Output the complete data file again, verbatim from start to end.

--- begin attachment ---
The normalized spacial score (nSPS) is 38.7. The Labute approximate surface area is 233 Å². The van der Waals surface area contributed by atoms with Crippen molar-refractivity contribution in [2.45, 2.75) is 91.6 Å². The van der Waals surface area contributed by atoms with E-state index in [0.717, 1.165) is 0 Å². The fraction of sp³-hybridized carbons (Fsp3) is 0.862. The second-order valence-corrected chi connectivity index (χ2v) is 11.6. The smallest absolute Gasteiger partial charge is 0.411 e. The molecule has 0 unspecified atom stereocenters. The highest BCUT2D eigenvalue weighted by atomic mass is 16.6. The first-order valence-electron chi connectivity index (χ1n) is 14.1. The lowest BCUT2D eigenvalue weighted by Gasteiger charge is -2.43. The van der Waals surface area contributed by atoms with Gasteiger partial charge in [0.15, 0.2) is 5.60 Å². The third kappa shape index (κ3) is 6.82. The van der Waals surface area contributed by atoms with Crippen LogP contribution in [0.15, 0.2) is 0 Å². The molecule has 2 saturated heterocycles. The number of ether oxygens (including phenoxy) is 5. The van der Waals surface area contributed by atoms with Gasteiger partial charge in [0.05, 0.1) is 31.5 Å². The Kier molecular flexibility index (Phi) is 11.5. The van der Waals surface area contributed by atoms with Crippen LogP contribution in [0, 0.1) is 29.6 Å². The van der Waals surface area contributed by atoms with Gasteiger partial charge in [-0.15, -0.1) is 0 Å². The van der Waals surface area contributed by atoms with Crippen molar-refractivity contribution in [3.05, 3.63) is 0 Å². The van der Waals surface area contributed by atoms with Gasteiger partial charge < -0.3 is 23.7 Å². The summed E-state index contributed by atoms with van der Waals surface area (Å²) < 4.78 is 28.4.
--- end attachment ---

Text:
The normalized spacial score (nSPS) is 38.7. The Labute approximate surface area is 233 Å². The van der Waals surface area contributed by atoms with Crippen molar-refractivity contribution in [2.45, 2.75) is 91.6 Å². The van der Waals surface area contributed by atoms with E-state index in [0.717, 1.165) is 0 Å². The fraction of sp³-hybridized carbons (Fsp3) is 0.862. The second-order valence-corrected chi connectivity index (χ2v) is 11.6. The smallest absolute Gasteiger partial charge is 0.411 e. The molecule has 0 unspecified atom stereocenters. The highest BCUT2D eigenvalue weighted by atomic mass is 16.6. The first-order valence-electron chi connectivity index (χ1n) is 14.1. The lowest BCUT2D eigenvalue weighted by Gasteiger charge is -2.43. The van der Waals surface area contributed by atoms with Gasteiger partial charge in [0.15, 0.2) is 5.60 Å². The third kappa shape index (κ3) is 6.82. The van der Waals surface area contributed by atoms with Crippen LogP contribution in [0.15, 0.2) is 0 Å². The molecule has 2 saturated heterocycles. The number of ether oxygens (including phenoxy) is 5. The van der Waals surface area contributed by atoms with Gasteiger partial charge in [0.05, 0.1) is 31.5 Å². The Kier molecular flexibility index (Phi) is 11.5. The van der Waals surface area contributed by atoms with Crippen LogP contribution in [0, 0.1) is 29.6 Å². The van der Waals surface area contributed by atoms with Gasteiger partial charge in [-0.15, -0.1) is 0 Å². The van der Waals surface area contributed by atoms with Crippen molar-refractivity contribution in [3.05, 3.63) is 0 Å². The van der Waals surface area contributed by atoms with Gasteiger partial charge < -0.3 is 23.7 Å². The summed E-state index contributed by atoms with van der Waals surface area (Å²) < 4.78 is 28.4.